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June 5, 2018

Using Anger as Your Ally: Part 1

“Go ahead and be angry. You do well to be angry—but don’t use your anger as fuel for revenge. And don’t stay angry. Don’t go to bed angry. Don’t give the Devil that kind of foothold in your life.” Ephesians 4:26-27 (MSG) 

For most of us, anger is a real problem.  Our world is filled with hostility and rage, and it seems to be boiling over everywhere you look.  Road rage, school shootings, fights in stadiums over seats and parking spots, anger is the number one destroyer that rips relationships apart!  But, anger can be used as an ally to take relationships to a deeper level!  The trouble is most of us get angry over the wrong things and for the wrong reasons!  Jesus got angry and used His anger constructively to correct gross injustice and help others connect with God.  Nehemiah used anger as an ally to unite a nation in rebuilding and restoring their national identity.

Halfway through the process of rebuilding the broken-down walls of Jerusalem, Nehemiah hears the protests and complaints of fellow Jews who were being exploited and abused by their own brothers and sisters. The problem threatened to end the entire project of rebuilding the nation.  It was his anger that motivated him to act on their behalf and confront those who were violating the law of God and exploiting their own people. In Nehemiah 5: 6-13 we pick up the story and what happened:

“I got really angry when I heard their protest and complaints. After thinking it over, I called the nobles and officials on the carpet. I said, ‘Each one of you is gouging his brother.’ Then I called a big meeting to deal with them. I told them, ‘We did everything we could to buy back our Jewish brothers who had to sell themselves as slaves to foreigners. And now you’re selling these same brothers back into debt slavery! Does that mean that we have to buy them back again?’ They said nothing. What could they say? ‘What you’re doing is wrong. Is there no fear of God left in you? Don’t you care what the nations around here, our enemies, think of you? I and my brothers and the people working for me have also loaned them money. But this gouging them with interest has to stop. Give them back their foreclosed fields, vineyards, olive groves, and homes right now. And forgive your claims on their money, grain, new wine, and olive oil.’ They said, ‘We’ll give it all back. We won’t make any more demands on them. We’ll do everything you say.’ Then I called the priests together and made them promise to keep their word. Then I emptied my pockets, turning them inside out, and said, ‘So may God empty the pockets and house of everyone who doesn’t keep this promise—turned inside out and emptied.’ Everyone gave a wholehearted ‘Yes, we’ll do it!’ and praised GOD. And the people did what they promised.” Nehemiah 5:6-13 (MSG)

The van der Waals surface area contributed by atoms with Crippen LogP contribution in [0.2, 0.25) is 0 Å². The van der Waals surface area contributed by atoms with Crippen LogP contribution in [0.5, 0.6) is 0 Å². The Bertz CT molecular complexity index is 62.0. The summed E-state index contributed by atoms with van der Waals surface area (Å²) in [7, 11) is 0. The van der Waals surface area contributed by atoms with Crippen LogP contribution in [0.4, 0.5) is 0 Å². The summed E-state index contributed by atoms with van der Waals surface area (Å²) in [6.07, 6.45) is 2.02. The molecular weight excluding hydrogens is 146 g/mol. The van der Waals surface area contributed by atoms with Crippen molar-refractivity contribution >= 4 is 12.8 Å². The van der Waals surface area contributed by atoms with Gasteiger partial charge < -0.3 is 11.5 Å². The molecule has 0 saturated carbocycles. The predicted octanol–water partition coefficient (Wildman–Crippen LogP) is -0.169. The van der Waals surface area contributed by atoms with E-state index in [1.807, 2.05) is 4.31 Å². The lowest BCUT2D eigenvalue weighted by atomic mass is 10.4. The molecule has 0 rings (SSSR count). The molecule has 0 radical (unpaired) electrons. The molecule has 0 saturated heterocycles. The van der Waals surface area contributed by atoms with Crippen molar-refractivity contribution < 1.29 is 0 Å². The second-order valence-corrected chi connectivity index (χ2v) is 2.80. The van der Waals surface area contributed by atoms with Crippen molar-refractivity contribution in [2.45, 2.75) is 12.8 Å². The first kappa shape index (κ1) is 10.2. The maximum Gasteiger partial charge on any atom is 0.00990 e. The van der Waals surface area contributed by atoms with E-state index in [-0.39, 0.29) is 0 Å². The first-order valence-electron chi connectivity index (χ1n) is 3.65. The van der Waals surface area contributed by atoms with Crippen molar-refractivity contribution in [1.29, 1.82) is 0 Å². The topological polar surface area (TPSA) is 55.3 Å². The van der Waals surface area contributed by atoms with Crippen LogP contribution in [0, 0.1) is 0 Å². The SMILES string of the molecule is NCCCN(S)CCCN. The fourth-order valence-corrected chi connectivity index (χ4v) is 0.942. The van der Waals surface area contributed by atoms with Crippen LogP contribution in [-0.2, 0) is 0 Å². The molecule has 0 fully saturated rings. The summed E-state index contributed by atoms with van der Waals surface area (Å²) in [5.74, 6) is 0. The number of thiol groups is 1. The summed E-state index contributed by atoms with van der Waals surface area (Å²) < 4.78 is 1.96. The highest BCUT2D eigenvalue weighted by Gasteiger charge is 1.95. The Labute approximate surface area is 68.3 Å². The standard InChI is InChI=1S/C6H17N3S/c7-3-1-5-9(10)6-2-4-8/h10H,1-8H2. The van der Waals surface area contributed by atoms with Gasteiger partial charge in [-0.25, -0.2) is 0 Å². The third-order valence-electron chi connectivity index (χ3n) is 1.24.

Understanding how to use anger as an ally could change your life and relationships forever!  Nehemiah’s example shows us how.

First, think before you speak!  In verse 7, Nehemiah said,

“I got really angry when I heard their protests and complaints.  After thinking it over, I called the nobles and officials on the carpet….” 

If we are to use anger as our ally rather than our nemesis, we must engage our minds before we open our mouths.  We must think before we speak because words are powerful.  The Bible says that life and death are in the power of the tongue in Proverbs 18:21. Once spoken, our words cannot be taken back.  Nehemiah didn’t overreact or spew out angry threats.  He carefully considered what he should do and, after thinking it over, he confronted the issue.  Do you do that when you are angry?  What is it that really gets you steamed?  How do you handle your anger?  Do you stuff it and clam up?  Or do you blow up?  Consider Nehemiah’s first response when he got really mad and think before you speak.  It will make all the difference as you confront the issues that threaten your relationships and take them to a deeper level.

Anger is not the problem.  It’s how we deal with our anger.  I love the way The Message paraphrases Ephesians 4:26 and 27.

“Go ahead and be angry. You do well to be angry—but don’t use your anger as fuel for revenge. And don’t stay angry. Don’t go to bed angry. Don’t give the Devil that kind of foothold in your life.”

When we realize that anger is not the problem, we can take the next steps in using anger as our ally.  We’ll look at those steps tomorrow.